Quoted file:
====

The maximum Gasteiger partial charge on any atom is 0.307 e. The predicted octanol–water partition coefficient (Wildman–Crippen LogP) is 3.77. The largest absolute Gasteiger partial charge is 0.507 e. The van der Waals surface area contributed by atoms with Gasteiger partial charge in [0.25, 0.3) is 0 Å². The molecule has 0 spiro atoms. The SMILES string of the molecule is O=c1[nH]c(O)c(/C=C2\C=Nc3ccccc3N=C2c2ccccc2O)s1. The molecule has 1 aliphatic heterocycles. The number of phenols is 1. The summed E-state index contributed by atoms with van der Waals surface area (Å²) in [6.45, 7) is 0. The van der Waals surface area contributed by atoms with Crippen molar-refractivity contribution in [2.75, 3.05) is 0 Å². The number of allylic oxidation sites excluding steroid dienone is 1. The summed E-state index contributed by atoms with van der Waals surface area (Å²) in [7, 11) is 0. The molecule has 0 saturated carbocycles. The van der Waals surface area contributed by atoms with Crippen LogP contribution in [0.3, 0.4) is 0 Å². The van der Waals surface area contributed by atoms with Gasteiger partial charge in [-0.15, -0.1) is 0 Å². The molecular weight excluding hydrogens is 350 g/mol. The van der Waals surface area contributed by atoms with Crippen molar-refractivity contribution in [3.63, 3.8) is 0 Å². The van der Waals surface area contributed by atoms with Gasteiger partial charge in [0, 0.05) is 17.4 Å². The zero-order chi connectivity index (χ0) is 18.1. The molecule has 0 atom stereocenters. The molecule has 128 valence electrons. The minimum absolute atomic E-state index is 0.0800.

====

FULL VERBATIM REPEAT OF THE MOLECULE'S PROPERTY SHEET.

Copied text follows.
The maximum Gasteiger partial charge on any atom is 0.307 e. The predicted octanol–water partition coefficient (Wildman–Crippen LogP) is 3.77. The largest absolute Gasteiger partial charge is 0.507 e. The van der Waals surface area contributed by atoms with Gasteiger partial charge in [0.25, 0.3) is 0 Å². The molecule has 0 spiro atoms. The SMILES string of the molecule is O=c1[nH]c(O)c(/C=C2\C=Nc3ccccc3N=C2c2ccccc2O)s1. The molecule has 1 aliphatic heterocycles. The number of phenols is 1. The summed E-state index contributed by atoms with van der Waals surface area (Å²) in [6.45, 7) is 0. The van der Waals surface area contributed by atoms with Crippen molar-refractivity contribution in [2.75, 3.05) is 0 Å². The number of allylic oxidation sites excluding steroid dienone is 1. The summed E-state index contributed by atoms with van der Waals surface area (Å²) in [7, 11) is 0. The molecule has 0 saturated carbocycles. The van der Waals surface area contributed by atoms with Crippen LogP contribution in [0.3, 0.4) is 0 Å². The van der Waals surface area contributed by atoms with Gasteiger partial charge in [-0.15, -0.1) is 0 Å². The molecular weight excluding hydrogens is 350 g/mol. The van der Waals surface area contributed by atoms with Crippen molar-refractivity contribution in [3.63, 3.8) is 0 Å². The van der Waals surface area contributed by atoms with Gasteiger partial charge in [0, 0.05) is 17.4 Å². The zero-order chi connectivity index (χ0) is 18.1. The molecule has 0 atom stereocenters. The molecule has 128 valence electrons. The minimum absolute atomic E-state index is 0.0800.